MATERIALS MANAGEMENT Logistics system control crucial to profitable operations

John Robertson EDS UK Energy Division Just in case may seem a more suitable concept than Just in time when it comes to managing supplies to North Sea oil platforms. Operators cannot risk reducing inventory to the bare minimum, since rough weather may prevent the arrival or unloading of a planned delivery.


John Robertson
EDS UK Energy Division

Just in case may seem a more suitable concept than Just in time when it comes to managing supplies to North Sea oil platforms. Operators cannot risk reducing inventory to the bare minimum, since rough weather may prevent the arrival or unloading of a planned delivery.

Oil companies will go to great lengths to avoid shutting down a platform, except for planned maintenance. With oil priced at $18/bbl and a typical North Sea platform producing about 90,000b/d, profits would rapidly be eroded if they had to cease producing for several days because one essential piece of equipment was missing.

This means they must keep platforms adequately supplied to cover breakdown and delivery delays. However, there is no point tying up unnecessary capital by having too much expensive equipment lie idle on the platform. There is a fine balance to be struck.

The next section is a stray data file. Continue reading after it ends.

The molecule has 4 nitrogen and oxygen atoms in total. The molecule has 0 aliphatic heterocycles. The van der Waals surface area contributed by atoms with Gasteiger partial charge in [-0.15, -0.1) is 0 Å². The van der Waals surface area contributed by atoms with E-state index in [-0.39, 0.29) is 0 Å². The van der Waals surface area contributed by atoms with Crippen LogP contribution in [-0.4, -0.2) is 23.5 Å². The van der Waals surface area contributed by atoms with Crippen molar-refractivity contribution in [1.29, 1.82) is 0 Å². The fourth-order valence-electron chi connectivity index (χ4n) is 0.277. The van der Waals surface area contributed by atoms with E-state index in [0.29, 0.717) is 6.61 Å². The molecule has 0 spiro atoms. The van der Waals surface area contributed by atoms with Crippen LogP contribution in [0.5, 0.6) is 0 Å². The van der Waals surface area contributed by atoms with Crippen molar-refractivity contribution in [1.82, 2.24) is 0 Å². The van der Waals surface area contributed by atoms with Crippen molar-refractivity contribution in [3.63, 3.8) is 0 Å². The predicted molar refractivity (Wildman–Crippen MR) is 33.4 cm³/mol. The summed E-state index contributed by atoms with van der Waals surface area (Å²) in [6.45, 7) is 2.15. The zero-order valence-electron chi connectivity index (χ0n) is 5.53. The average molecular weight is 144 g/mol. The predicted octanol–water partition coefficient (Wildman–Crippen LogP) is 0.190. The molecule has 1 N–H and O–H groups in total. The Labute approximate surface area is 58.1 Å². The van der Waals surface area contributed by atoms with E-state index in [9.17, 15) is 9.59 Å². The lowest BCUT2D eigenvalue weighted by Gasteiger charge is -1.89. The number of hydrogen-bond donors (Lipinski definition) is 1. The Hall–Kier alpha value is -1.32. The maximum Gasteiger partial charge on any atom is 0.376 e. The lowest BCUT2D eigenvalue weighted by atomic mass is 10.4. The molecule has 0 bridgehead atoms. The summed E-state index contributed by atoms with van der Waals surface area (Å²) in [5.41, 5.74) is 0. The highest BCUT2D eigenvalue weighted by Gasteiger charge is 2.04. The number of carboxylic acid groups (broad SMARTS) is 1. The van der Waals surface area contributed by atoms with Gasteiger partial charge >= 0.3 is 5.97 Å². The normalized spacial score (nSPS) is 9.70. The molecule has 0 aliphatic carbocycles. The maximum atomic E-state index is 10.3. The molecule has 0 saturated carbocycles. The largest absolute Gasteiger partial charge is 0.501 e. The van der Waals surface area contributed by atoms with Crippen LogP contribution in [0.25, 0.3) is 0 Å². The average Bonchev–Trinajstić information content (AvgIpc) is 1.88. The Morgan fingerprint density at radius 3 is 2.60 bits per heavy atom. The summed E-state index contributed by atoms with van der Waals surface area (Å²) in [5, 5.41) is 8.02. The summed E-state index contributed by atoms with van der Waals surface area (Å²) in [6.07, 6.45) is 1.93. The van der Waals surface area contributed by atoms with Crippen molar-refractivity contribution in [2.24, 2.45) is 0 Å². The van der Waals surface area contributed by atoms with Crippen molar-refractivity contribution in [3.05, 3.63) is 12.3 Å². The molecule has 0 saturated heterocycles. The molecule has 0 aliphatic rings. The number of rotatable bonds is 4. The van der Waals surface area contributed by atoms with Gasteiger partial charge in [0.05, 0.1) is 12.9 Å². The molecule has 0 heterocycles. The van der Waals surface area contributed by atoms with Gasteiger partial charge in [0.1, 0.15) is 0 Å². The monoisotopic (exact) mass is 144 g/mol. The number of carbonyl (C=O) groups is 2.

The temptation to supply too many items `just in case' can be avoided by using materials management software designed specifically for North Sea offshore operations. By building up a picture of inventory requirements through historical analysis of the individual situation, this software enables operators to reduce holdings to a level which remains cost-effective while ensuring that critical items are available when needed.

As well as the harsh environment, there are other special considerations in logistics and materials management for North Sea offshore operations. For example, the Joint Operating Agreement between the platform operator and other partners in each North Sea field adds a level of complexity which is not dealt with by standard materials management packages.

To satisfy the requirements of these agreements, operators must allocate the requisite proportion of goods or services to each member in a consortium and also allow for the movement of goods between partnerships.

The stringent reporting requirements of Customs and Excise are another unusual feature. Items which are sourced outside the UK may wait in a dockside warehouse before being transported to a platform outside UK waters. The Customs and Excise officer must be able to audit these duty-suspended items if the oil companies are to avoid paying tax on them.

When goods are going by sea, the operator must provide a manifest giving details of every item on deck and in each container for the ship's captain, the Customs officer and dockside staff. Equally detailed records and reports are needed to keep track of stock moved by air or road.

The logistics requirements of each operator are similar. They need to be able to track the movements and status of thousands of items from numerous sources through multiple warehouses, while in transit, and to particular locations on the offshore platform.